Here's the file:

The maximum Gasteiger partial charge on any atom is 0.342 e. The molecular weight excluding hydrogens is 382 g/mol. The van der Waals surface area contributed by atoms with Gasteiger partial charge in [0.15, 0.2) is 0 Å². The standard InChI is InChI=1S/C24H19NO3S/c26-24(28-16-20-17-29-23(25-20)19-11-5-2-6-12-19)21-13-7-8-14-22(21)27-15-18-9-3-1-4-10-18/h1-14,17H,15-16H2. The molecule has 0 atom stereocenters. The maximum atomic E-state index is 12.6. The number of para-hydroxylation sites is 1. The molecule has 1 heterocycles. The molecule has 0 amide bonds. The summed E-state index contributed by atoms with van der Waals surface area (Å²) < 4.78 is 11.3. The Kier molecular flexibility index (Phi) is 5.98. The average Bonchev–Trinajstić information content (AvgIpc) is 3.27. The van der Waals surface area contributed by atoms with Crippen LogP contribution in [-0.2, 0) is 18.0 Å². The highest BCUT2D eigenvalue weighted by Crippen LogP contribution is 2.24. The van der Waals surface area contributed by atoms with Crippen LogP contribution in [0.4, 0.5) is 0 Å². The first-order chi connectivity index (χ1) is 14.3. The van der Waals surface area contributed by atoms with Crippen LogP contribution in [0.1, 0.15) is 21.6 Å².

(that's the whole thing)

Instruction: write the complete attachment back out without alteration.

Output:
The maximum Gasteiger partial charge on any atom is 0.342 e. The molecular weight excluding hydrogens is 382 g/mol. The van der Waals surface area contributed by atoms with Gasteiger partial charge in [0.15, 0.2) is 0 Å². The standard InChI is InChI=1S/C24H19NO3S/c26-24(28-16-20-17-29-23(25-20)19-11-5-2-6-12-19)21-13-7-8-14-22(21)27-15-18-9-3-1-4-10-18/h1-14,17H,15-16H2. The molecule has 0 atom stereocenters. The maximum atomic E-state index is 12.6. The number of para-hydroxylation sites is 1. The molecule has 1 heterocycles. The molecule has 0 amide bonds. The summed E-state index contributed by atoms with van der Waals surface area (Å²) < 4.78 is 11.3. The Kier molecular flexibility index (Phi) is 5.98. The average Bonchev–Trinajstić information content (AvgIpc) is 3.27. The van der Waals surface area contributed by atoms with Crippen LogP contribution in [-0.2, 0) is 18.0 Å². The highest BCUT2D eigenvalue weighted by Crippen LogP contribution is 2.24. The van der Waals surface area contributed by atoms with Crippen LogP contribution in [0.4, 0.5) is 0 Å². The first-order chi connectivity index (χ1) is 14.3. The van der Waals surface area contributed by atoms with Crippen LogP contribution in [0.1, 0.15) is 21.6 Å².